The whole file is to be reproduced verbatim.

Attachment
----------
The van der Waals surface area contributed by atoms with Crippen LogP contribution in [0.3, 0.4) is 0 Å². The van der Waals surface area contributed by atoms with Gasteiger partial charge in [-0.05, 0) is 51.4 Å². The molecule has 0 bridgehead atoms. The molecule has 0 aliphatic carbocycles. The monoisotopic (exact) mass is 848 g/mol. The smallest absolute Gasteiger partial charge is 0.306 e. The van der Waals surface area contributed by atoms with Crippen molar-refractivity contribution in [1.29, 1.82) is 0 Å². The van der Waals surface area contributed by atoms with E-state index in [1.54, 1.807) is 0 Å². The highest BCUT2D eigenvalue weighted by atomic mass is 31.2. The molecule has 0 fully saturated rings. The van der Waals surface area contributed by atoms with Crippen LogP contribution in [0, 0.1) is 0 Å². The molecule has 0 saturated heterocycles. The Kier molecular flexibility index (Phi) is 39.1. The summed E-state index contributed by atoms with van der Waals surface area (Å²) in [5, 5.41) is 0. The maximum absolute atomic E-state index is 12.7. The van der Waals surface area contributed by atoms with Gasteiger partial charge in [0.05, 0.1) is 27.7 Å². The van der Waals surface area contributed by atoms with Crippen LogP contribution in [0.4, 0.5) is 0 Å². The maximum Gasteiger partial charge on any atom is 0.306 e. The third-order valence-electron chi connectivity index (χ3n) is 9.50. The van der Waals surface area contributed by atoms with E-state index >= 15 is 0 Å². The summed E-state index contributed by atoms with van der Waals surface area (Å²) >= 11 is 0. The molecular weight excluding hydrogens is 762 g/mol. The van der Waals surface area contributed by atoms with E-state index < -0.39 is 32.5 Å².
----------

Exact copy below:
The van der Waals surface area contributed by atoms with Crippen LogP contribution in [0.3, 0.4) is 0 Å². The van der Waals surface area contributed by atoms with Gasteiger partial charge in [-0.05, 0) is 51.4 Å². The molecule has 0 bridgehead atoms. The molecule has 0 aliphatic carbocycles. The monoisotopic (exact) mass is 848 g/mol. The smallest absolute Gasteiger partial charge is 0.306 e. The van der Waals surface area contributed by atoms with Crippen molar-refractivity contribution in [1.29, 1.82) is 0 Å². The van der Waals surface area contributed by atoms with E-state index in [1.54, 1.807) is 0 Å². The highest BCUT2D eigenvalue weighted by atomic mass is 31.2. The molecule has 0 fully saturated rings. The van der Waals surface area contributed by atoms with Crippen LogP contribution in [0, 0.1) is 0 Å². The molecule has 0 saturated heterocycles. The Kier molecular flexibility index (Phi) is 39.1. The summed E-state index contributed by atoms with van der Waals surface area (Å²) in [5, 5.41) is 0. The maximum absolute atomic E-state index is 12.7. The van der Waals surface area contributed by atoms with Gasteiger partial charge in [0.05, 0.1) is 27.7 Å². The van der Waals surface area contributed by atoms with Crippen LogP contribution in [0.4, 0.5) is 0 Å². The maximum Gasteiger partial charge on any atom is 0.306 e. The third-order valence-electron chi connectivity index (χ3n) is 9.50. The van der Waals surface area contributed by atoms with E-state index >= 15 is 0 Å². The summed E-state index contributed by atoms with van der Waals surface area (Å²) >= 11 is 0. The molecular weight excluding hydrogens is 762 g/mol. The van der Waals surface area contributed by atoms with E-state index < -0.39 is 32.5 Å².